What Is It?

The two Nissan IDx concept cars gracing the 2014 Detroit Auto Show are said to embody a new approach to car design. Aimed at so-called "digital natives," or the generation born after 1990, the IDx Freeflow and IDx NISMO concepts were conceived and produced with extensive input from such consumers. The result is a pair of compact coupes with boxy lines, chunky proportions and refreshingly distinctive characters. 

The IDx Freeflow is the more restrained of the two, featuring a "floating roof" (a reference to the blacked-out roof pillars), relatively modest 18-inch chrome wheels and pale yellow paint that gives "a casual feeling like that produced by the paring of the venerable white T-shirt with khaki chinos." We'll have to take Nissan's word on that one, but there's no doubt that the IDx Freeflow exudes a hip, contemporary vibe. Inside, metal trim mixes with denim (yes, denim) upholstery for a unique look and feel. 

The IDx NISMO, meanwhile, looks like something out of a video game, and that's no accident. Nissan notes that many digital natives grew up racing virtual cars on their gaming consoles, so the IDx NISMO is designed to resonate with that experience. A few inches wider than the Freeflow, the NISMO features playful elements such as side-exit exhausts, more aggressive 19-in wheels and racecar-style stripes and decals. Inside, red synthetic suede upholstery keeps the sportiness coming, while a simple gauge cluster emphasizes the IDx's elemental nature. 

In terms of rivals, the Nissan IDx Concept could take on everything from the Scion tC and FR-S to the new BMW 2 Series. This would partly depend on its powertrains, which have not been determined. Nissan suggests that the Freeflow could have a 1.2- or 1.5-liter 4-cylinder engine paired with a continuously variable transmission (CVT), while the NISMO might get a turbocharged 1.6-liter motor with the CVT. Here's hoping that the IDx receives adequate power if it makes it to production, and that a manual transmission will also be available.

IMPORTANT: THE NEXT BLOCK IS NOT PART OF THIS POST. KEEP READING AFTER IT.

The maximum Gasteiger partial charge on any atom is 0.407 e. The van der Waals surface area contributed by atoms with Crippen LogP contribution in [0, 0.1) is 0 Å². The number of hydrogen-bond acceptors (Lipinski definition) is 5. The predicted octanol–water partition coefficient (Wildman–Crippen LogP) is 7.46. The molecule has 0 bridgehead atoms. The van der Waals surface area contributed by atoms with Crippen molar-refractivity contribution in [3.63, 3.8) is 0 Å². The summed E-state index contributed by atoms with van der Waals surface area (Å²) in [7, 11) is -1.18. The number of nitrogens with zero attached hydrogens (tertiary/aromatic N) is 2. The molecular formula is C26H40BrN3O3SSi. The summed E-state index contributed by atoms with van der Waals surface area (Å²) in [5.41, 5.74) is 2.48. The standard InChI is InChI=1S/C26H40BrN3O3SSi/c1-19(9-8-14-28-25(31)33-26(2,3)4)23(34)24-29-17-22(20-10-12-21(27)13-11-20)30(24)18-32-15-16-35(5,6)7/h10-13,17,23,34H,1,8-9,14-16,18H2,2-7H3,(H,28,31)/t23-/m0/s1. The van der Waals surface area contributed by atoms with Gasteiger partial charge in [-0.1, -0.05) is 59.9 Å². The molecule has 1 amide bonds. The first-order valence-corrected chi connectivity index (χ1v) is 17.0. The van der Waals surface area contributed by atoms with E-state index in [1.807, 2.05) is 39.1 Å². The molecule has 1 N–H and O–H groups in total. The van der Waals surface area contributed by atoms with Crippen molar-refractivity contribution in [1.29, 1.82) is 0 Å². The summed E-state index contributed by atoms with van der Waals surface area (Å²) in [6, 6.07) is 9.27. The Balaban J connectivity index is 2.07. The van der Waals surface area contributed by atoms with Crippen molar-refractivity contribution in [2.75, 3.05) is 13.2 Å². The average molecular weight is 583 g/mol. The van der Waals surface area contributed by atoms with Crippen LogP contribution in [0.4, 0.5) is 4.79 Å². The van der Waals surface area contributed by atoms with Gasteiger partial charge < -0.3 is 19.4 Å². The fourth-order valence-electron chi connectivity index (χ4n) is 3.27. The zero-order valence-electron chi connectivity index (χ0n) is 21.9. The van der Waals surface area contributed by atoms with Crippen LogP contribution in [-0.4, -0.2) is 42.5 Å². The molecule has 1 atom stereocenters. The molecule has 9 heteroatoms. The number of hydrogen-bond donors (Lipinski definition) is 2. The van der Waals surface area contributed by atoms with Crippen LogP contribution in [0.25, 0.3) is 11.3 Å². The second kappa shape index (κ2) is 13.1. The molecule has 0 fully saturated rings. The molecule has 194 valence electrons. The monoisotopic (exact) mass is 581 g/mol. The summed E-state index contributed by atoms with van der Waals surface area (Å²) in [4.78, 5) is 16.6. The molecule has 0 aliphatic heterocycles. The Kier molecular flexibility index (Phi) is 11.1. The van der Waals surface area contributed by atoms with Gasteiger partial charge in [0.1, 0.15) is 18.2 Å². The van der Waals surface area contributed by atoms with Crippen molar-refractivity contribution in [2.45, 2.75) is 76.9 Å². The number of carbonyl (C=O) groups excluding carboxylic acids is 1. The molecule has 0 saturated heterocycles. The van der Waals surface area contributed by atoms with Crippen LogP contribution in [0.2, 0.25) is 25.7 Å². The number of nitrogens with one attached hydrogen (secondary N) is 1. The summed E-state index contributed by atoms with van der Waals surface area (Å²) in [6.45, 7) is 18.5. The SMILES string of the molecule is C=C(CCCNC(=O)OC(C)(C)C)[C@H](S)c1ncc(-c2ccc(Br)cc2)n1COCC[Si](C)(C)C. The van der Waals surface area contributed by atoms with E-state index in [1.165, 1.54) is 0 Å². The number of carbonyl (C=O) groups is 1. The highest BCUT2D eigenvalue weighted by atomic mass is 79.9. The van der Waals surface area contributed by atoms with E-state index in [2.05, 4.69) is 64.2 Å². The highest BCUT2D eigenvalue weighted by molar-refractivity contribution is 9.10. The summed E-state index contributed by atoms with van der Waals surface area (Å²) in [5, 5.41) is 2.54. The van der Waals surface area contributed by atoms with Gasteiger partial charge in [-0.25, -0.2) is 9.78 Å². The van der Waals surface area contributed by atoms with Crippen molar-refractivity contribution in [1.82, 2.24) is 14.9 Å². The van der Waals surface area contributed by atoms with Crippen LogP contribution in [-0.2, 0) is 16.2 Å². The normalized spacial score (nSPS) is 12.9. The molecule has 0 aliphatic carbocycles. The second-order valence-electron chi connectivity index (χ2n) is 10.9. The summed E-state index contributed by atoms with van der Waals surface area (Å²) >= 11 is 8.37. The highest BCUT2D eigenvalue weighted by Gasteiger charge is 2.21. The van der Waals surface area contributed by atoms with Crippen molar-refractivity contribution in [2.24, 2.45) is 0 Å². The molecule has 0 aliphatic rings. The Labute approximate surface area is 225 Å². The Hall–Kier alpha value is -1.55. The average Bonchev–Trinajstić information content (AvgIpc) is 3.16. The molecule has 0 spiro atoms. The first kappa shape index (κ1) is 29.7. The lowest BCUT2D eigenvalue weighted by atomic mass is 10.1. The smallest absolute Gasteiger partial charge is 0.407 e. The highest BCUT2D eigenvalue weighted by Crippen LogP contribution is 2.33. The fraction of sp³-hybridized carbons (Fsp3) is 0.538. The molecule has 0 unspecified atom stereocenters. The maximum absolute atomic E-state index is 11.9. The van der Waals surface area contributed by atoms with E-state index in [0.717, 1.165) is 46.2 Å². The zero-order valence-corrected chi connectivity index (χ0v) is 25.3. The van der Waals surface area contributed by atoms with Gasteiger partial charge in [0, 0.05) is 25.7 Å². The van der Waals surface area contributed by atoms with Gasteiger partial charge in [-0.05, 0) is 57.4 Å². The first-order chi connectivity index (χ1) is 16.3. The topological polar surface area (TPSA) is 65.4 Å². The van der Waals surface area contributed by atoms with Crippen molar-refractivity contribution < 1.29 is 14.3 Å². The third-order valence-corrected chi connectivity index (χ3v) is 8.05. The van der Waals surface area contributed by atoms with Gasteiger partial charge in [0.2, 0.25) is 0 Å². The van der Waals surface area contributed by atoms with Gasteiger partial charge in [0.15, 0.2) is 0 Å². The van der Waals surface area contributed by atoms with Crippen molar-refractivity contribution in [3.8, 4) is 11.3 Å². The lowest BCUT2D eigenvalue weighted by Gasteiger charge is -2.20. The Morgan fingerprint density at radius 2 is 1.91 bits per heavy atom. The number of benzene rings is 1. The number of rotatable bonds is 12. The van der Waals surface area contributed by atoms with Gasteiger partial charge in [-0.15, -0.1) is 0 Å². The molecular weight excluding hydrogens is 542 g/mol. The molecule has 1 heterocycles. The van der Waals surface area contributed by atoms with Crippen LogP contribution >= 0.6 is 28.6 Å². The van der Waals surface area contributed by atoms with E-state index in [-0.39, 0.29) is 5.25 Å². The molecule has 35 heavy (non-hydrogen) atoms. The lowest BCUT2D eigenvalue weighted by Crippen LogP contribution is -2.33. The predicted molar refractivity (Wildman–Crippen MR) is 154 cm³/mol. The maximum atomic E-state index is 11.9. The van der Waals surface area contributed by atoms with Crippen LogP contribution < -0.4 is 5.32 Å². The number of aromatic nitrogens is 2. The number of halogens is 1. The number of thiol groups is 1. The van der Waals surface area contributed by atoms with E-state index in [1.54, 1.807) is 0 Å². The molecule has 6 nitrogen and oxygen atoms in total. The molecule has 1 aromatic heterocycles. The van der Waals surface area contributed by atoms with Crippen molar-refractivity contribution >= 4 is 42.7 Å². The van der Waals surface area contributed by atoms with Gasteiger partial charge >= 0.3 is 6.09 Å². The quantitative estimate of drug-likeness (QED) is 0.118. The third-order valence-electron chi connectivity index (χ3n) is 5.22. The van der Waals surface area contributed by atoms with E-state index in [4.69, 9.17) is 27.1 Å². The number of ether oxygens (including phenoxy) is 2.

Will They Ever Sell It?

Maybe. Nissan already makes the Juke, which is just about the funkiest thing on four wheels, so we wouldn't be surprised to see a road-ready IDx join it before too long. Perhaps not coincidentally, the IDx NISMO's projected 1.6-liter turbo is presently featured in the Juke. 

Why It's Important

We keep hearing that young people don't like cars anymore, but Nissan has a different take: Automakers simply aren't listening to what young drivers care about. A production Nissan IDx could be just what these crazy kids have been waiting for.

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Josh Sadlier is an automotive journalist based in Los Angeles and has contributed to such publications as Edmunds.com and DriverSide.com. He holds arguably the most unexpected degree in his profession: a master's in Theological Studies.

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